Together, apart: What life is like as a couple separated in lockdown
- Credit: Archant
Thanks to Covid-19, we are either all on top of one another or miles from the people we care about.
On one of my daily mandated Boris Walks, I crossed paths with a friend who lives nearby out for a run. Last time we saw each other we could stand closer than six feet without curtains twitching.
After the usual pleasantries – You look well, nice weather today, do you think the global pandemic will mobilise workers into rebellion and overthrow the western capitalist society we have always known, no I didn’t see Britain’s Got Talent – we asked how the other’s partners were coping.
He and his wife live together, my girlfriend Ellen and I live 20 miles apart. In lockdown, she might as well be in Cuba.
As we parted ways I felt a huge pang of jealousy. He seemed to be adjusting to The New Normal with ease; I could imagine him and his wife both working from home at the dinner table, cheerfully clinking mugs and tapping on keyboards as they got through the lockdown together.
My routine is closer to groaning out of bed, dragging myself to my dining room-cum-office, slumping back to bed and repeat.
‘We have numerous calls every day’
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I’m not alone in feeling glum without a loved one – Jo Perrins, 56 and living in Hadleigh, tells me she is in the same boat.
Her partner of two years, 52-year-old Trevor from Felixstowe, is a key worker, a crane driver at the port, and the two cannot see each other until this is over.
“We keep in touch with numerous telephone calls a day as I am struggling a lot in isolation as I live alone and am really feeling down,” she said.
“He is doing his best to keep me going, but it’s not easy for him as I am being a pain.
“Bless him, he still loves me loads, as I do him and cannot wait to see him when this is all over.”
Is there any advice on the best way to get through this?
Both Ellen and I have said being apart from a loved one in these conditions had us cycling through the five stages of grief; denial, anger, bargaining, depression and acceptance.
You would do anything to be able to see another person, you refuse to accept this lockdown will last as long as you are told and you shout at inanimate objects for having the unmitigated gall to fall off the kitchen counter. You know, normal stuff.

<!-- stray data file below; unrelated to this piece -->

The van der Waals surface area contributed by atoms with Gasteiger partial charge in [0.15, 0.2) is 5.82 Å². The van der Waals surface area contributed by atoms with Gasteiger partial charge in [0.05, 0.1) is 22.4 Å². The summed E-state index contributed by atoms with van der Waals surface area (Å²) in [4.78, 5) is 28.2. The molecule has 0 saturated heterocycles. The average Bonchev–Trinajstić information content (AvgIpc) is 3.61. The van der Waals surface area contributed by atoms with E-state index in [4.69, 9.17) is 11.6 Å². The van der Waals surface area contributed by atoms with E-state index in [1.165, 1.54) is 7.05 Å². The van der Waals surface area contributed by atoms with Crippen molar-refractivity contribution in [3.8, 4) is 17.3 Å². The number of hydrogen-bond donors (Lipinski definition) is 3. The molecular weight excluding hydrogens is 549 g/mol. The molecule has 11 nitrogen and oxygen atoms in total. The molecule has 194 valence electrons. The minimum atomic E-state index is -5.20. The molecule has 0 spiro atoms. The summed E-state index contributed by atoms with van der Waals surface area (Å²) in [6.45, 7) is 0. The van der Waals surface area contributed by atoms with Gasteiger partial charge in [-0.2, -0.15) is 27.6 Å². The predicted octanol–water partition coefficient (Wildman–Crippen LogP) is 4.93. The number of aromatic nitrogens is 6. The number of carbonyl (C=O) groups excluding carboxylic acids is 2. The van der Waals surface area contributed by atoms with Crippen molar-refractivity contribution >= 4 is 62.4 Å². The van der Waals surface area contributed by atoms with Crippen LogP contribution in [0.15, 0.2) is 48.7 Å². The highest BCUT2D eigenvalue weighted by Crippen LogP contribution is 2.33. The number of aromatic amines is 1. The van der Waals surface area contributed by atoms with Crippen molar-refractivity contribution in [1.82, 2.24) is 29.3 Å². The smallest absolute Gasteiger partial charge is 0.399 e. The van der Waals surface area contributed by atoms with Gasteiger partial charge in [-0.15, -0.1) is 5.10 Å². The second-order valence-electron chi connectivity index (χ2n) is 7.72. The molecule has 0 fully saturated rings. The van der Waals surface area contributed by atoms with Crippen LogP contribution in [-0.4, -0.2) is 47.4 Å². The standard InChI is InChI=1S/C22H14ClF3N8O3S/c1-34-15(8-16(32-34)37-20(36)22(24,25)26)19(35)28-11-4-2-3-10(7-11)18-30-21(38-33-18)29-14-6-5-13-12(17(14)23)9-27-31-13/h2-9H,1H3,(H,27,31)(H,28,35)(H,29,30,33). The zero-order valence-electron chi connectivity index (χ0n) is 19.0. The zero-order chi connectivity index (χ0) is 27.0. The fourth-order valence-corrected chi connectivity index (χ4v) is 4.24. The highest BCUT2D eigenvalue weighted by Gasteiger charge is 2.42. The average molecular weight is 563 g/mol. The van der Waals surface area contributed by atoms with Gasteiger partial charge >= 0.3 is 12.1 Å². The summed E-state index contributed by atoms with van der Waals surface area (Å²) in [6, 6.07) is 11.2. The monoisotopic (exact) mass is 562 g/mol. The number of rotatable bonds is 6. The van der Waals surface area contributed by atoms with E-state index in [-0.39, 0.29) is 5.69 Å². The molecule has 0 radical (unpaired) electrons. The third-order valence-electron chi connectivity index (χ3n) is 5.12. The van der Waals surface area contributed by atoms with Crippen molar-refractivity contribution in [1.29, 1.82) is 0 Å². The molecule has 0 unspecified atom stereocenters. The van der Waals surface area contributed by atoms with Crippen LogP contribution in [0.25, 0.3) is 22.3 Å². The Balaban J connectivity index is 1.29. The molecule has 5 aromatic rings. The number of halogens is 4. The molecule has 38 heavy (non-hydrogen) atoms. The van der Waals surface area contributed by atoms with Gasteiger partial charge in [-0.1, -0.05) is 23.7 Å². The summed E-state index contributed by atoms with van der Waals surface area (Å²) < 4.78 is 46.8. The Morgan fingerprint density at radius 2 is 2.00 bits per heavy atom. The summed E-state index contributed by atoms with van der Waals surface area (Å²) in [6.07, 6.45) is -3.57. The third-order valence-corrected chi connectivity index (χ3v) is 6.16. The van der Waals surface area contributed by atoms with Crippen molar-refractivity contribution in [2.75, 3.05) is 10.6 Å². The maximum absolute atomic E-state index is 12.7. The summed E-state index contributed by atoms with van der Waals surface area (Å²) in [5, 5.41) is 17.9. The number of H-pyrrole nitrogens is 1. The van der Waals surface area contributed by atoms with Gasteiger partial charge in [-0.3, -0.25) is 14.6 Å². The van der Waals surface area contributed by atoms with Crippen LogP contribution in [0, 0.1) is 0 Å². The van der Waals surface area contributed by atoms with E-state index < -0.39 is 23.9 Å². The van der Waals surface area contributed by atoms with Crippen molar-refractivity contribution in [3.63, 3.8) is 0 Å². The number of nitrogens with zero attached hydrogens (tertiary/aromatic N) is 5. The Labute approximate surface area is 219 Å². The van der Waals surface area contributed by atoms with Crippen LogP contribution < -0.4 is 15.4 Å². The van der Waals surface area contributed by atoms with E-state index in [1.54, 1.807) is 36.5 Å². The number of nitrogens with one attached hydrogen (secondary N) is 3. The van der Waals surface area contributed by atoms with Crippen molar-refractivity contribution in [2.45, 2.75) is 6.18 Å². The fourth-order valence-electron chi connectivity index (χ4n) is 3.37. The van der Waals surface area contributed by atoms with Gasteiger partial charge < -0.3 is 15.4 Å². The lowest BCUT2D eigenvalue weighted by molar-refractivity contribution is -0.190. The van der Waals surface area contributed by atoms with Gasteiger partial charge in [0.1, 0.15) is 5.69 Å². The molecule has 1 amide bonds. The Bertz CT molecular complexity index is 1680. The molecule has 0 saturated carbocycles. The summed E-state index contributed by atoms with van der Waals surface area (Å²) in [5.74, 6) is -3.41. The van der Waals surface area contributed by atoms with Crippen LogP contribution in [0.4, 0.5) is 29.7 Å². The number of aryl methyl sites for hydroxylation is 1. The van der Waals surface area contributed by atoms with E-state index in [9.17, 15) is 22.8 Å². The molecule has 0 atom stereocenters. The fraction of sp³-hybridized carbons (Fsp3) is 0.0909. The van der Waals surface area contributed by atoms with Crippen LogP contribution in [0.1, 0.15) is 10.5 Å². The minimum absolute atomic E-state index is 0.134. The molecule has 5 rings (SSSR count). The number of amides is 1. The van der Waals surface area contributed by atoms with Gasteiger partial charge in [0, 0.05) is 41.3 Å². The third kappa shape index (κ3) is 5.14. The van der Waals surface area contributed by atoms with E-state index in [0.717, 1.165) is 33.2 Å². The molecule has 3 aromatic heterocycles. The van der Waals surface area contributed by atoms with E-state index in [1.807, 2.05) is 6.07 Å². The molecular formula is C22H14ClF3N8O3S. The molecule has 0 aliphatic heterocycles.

So, with no authority in the issue, here is some pointers to help you get through a long-distance lockdown:
• Make time for each other: The time you get to spend together in isolation is valuable. Make a time for a video call and stick to it, stay in touch regularly.
• Do things together: You can watch TV, play games or lay in the sun (in gardens where applicable), but anything you can share while you are apart is a bonus.
• Manage your expectations: It’s still fun, but watching a Netflix series together, either over the phone or online, is not the same as being together. That’s okay, don’t put any more pressure on those moments. Everything is hard enough already.
• Make plans for the future: Rumour has it we will eventually be allowed to see each other again, so what are you going to do when that happens? Plan a trip, make a date, or put a solid 24 hours aside and binge Catfish with a huge bowl of popcorn. Try and make it something you both enjoy.
‘I can’t imagine this relationship with no FaceTime’
Victoria Shannon and her partner David have been together 18 months and are well-versed in using technology to keep in touch.
Her work as a touring stage manager and his training to become an RAF aircraft mechanic keep them busy and moving much of the time.
Now for the first time they are both at a standstill in lockdown, but she is in Lower Raydon and he is at home in London.
“We are both at home for the first time in our relationship and we cant see each other. We now have time, but can’t use it,” she said.
“We’ve continued to FaceTime (he met my parents for the first time), call, play games and watch Netflix together.
“Technology is so advanced now, I could not imagine holding up this relationship during the war with no FaceTime.”
Problems in perspective
Victoria ended her story with an important reality check.
“I’m grateful that we are together and everyone else’s health comes first before we even think about meeting up. We have time to grow old together, other families don’t.”
She is right.
So, in these strained times, if you have the luxury of bristling when your partner fails to load the dishwasher or fidgets through the night, spare a thought for the couples who can’t be together right now.
Then we can all take a moment to remember why we are doing this in the first place – the better we isolate, the less people we will lose.